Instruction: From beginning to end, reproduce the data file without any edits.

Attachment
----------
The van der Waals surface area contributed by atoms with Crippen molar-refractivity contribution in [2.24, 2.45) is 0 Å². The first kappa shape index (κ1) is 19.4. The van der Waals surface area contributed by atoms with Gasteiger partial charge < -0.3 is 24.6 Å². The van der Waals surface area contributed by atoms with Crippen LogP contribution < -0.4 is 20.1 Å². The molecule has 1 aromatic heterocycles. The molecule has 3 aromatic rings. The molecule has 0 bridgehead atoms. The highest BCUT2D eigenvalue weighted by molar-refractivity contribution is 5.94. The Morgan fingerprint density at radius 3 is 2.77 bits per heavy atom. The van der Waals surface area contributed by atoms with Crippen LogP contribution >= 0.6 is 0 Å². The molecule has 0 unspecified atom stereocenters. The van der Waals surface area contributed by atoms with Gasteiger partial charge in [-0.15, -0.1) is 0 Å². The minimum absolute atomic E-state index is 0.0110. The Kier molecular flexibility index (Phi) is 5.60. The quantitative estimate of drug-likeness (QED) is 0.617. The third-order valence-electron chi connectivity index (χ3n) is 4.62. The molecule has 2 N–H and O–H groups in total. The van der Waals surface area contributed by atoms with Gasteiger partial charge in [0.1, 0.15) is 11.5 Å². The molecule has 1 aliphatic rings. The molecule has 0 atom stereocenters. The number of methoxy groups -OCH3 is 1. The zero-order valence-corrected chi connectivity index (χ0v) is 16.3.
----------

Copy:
The van der Waals surface area contributed by atoms with Crippen molar-refractivity contribution in [2.24, 2.45) is 0 Å². The first kappa shape index (κ1) is 19.4. The van der Waals surface area contributed by atoms with Gasteiger partial charge < -0.3 is 24.6 Å². The van der Waals surface area contributed by atoms with Crippen LogP contribution < -0.4 is 20.1 Å². The molecule has 1 aromatic heterocycles. The molecule has 3 aromatic rings. The molecule has 0 bridgehead atoms. The highest BCUT2D eigenvalue weighted by molar-refractivity contribution is 5.94. The Morgan fingerprint density at radius 3 is 2.77 bits per heavy atom. The van der Waals surface area contributed by atoms with Crippen LogP contribution >= 0.6 is 0 Å². The molecule has 0 unspecified atom stereocenters. The van der Waals surface area contributed by atoms with Gasteiger partial charge in [-0.15, -0.1) is 0 Å². The minimum absolute atomic E-state index is 0.0110. The Kier molecular flexibility index (Phi) is 5.60. The quantitative estimate of drug-likeness (QED) is 0.617. The third-order valence-electron chi connectivity index (χ3n) is 4.62. The molecule has 2 N–H and O–H groups in total. The van der Waals surface area contributed by atoms with Gasteiger partial charge in [0.1, 0.15) is 11.5 Å². The molecule has 1 aliphatic rings. The molecule has 0 atom stereocenters. The number of methoxy groups -OCH3 is 1. The zero-order valence-corrected chi connectivity index (χ0v) is 16.3.